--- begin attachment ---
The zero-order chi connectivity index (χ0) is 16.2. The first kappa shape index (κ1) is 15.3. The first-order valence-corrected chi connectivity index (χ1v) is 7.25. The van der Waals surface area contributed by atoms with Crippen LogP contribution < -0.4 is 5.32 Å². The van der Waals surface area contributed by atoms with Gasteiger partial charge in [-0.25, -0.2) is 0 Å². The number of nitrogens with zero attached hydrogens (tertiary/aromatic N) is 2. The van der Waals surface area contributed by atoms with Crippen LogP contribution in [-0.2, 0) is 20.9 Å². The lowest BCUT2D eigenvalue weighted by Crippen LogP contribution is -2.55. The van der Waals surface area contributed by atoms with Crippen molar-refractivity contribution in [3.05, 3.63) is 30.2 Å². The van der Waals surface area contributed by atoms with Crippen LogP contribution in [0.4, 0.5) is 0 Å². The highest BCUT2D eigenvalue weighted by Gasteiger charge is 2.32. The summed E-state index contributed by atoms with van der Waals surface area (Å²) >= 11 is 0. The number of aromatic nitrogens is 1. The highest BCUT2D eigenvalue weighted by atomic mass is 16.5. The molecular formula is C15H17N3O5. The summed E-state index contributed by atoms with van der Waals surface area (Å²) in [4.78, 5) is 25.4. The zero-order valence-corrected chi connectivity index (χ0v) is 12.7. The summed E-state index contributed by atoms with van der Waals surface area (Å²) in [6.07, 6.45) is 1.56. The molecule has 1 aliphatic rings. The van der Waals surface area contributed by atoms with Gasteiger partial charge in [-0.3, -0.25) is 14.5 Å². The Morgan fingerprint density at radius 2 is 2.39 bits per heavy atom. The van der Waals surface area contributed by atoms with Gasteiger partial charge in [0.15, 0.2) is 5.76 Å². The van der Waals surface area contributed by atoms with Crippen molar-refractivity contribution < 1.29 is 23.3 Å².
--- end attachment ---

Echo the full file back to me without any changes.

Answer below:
The zero-order chi connectivity index (χ0) is 16.2. The first kappa shape index (κ1) is 15.3. The first-order valence-corrected chi connectivity index (χ1v) is 7.25. The van der Waals surface area contributed by atoms with Crippen LogP contribution < -0.4 is 5.32 Å². The van der Waals surface area contributed by atoms with Gasteiger partial charge in [-0.25, -0.2) is 0 Å². The number of nitrogens with zero attached hydrogens (tertiary/aromatic N) is 2. The van der Waals surface area contributed by atoms with Crippen LogP contribution in [-0.2, 0) is 20.9 Å². The lowest BCUT2D eigenvalue weighted by Crippen LogP contribution is -2.55. The van der Waals surface area contributed by atoms with Crippen molar-refractivity contribution in [3.05, 3.63) is 30.2 Å². The van der Waals surface area contributed by atoms with Crippen LogP contribution in [0.4, 0.5) is 0 Å². The highest BCUT2D eigenvalue weighted by Gasteiger charge is 2.32. The summed E-state index contributed by atoms with van der Waals surface area (Å²) >= 11 is 0. The number of aromatic nitrogens is 1. The highest BCUT2D eigenvalue weighted by atomic mass is 16.5. The molecular formula is C15H17N3O5. The summed E-state index contributed by atoms with van der Waals surface area (Å²) in [4.78, 5) is 25.4. The zero-order valence-corrected chi connectivity index (χ0v) is 12.7. The summed E-state index contributed by atoms with van der Waals surface area (Å²) in [6.07, 6.45) is 1.56. The molecule has 1 aliphatic rings. The van der Waals surface area contributed by atoms with Gasteiger partial charge in [-0.3, -0.25) is 14.5 Å². The Morgan fingerprint density at radius 2 is 2.39 bits per heavy atom. The van der Waals surface area contributed by atoms with Gasteiger partial charge in [0.15, 0.2) is 5.76 Å². The van der Waals surface area contributed by atoms with Crippen molar-refractivity contribution < 1.29 is 23.3 Å².